So you’re planning to work from home on a full-time or on a regular basis, but you’re worried that your small space will be taken over by bulky office equipment, supplies and paperwork, or that you won’t be able to work efficiently in such a confined space. You can increase your chances for success by designing your workspace to optimize your productivity.
Urban home-workers, especially renters, may be restricted from certain types of modifications, such as painting walls any color that deviates from the standard “renter’s white” or installing permanent bookshelves or room dividers. But there are simple changes that can keep your home from turning into a stressful, cluttered environment that drains your energy. Here are three things to consider when designing your workspace for maximum productivity and livability.
Establish a Designated Work Area
Most city dwellers don’t have a spare room to set aside for a home office. While your office may not have physical boundaries, you can use a different color scheme to create a subtle, but effective visual divider that separates the work area from your living space. If you’re renting, you may not be able to paint the walls, but you can get the same effect by coordinating your rugs, wall hangings, storage units and furniture.
Designating specific zones of your apartment as work and living space will provide the mindset shift that you need to motivate yourself to begin your workday, and then shut it off so that you can relax at the end of the day. For instance, sitting in the work zone indicates that it’s time to turn on your internal office mode. Moving into the living zone, means that you’re ready for some down time — so relax and chill.
Think “Double-Duty” When Selecting Furniture & Equipment
Invest in furniture and equipment that pulls double-duty, such as a tall dining table or a bookshelf that can double as a standing desk, or chairs, ottomans and sofas with storage underneath for squirreling away files or office supplies. Gateleg dining tables can double as a large desk or are useful for those times when you just need a bigger work surface on which to spread out.
Similarly, you can save a great deal of space by paring down your office equipment. For instance, a multifunction printer is both cost-effective and space-efficient — consolidating a printer, copier, fax (if you need it) and scanner into one machine.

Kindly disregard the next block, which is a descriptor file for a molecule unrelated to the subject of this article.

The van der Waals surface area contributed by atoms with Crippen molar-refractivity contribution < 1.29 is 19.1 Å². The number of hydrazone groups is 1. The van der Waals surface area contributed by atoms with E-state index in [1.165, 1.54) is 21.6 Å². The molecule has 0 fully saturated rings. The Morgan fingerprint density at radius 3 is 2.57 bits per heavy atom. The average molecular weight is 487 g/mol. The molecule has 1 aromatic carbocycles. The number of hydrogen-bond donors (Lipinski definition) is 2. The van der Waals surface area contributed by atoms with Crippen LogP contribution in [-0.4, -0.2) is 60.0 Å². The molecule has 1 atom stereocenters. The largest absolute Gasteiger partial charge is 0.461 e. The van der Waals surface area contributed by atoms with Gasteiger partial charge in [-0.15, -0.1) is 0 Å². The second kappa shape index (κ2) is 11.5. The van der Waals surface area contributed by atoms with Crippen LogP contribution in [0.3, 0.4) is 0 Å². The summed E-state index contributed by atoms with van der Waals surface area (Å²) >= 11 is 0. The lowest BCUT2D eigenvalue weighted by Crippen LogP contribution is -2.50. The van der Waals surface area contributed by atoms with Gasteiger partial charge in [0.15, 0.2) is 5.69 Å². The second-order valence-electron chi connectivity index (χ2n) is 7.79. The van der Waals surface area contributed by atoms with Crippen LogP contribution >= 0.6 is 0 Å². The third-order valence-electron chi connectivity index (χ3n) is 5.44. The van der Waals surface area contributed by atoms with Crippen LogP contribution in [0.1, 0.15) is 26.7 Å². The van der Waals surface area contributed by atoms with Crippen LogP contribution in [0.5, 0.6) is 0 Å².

Save desktop space by ditching your landline and opting for a second business phone number that rings through to your cellphone or a VoIP line that you can use on your computer. There are numerous free and paid options available — Sideline, Line2, Google Voice, Skype, Grasshopper and BusinessCall to name a few. The best option will depend on your usage and the types of features that you need.
Declutter Your Space
Clutter presents a considerable impediment to productivity. Think of the time you’ve wasted looking for items that get misplaced in piles of books, papers, boxes or what have you, not to mention the negative impact that a cluttered space has on your motivation, stress levels and emotional well-being.
Look around your space to identify your main clutter zones, such as the desktop, bookshelves, closets, cabinets and drawers, and create a checklist or schedule for tackling each area. Then, one at a time, evaluate your belongings in each area for what you need, what you use, what you plan to use and those things that you’re just holding onto for sentimental reasons or because you think that you might have a use for it at some future date. For items that fall into this latter category, be honest with yourself about the value of holding onto it. How long has it gone untouched in the drawer or cabinet? Have you even thought about this item in the last six months? Will you use it in the next six months? If not, toss it or donate it.
Convert paper files, books, product manuals, warranties, receipts and bills into digital files wherever possible. Note-taking and archiving applications like Evernote, Simplenote, Apple Notes and Microsoft OneNote act as a cloud-based archival system for storing all of the documents that many of us store in a bulky (and often unsightly) filing cabinet. If you absolutely need to keep certain types of paper documents, file them by expiration date so that you can continually purge your filing system, discarding documents as they expire and the printed document is no longer necessary to keep.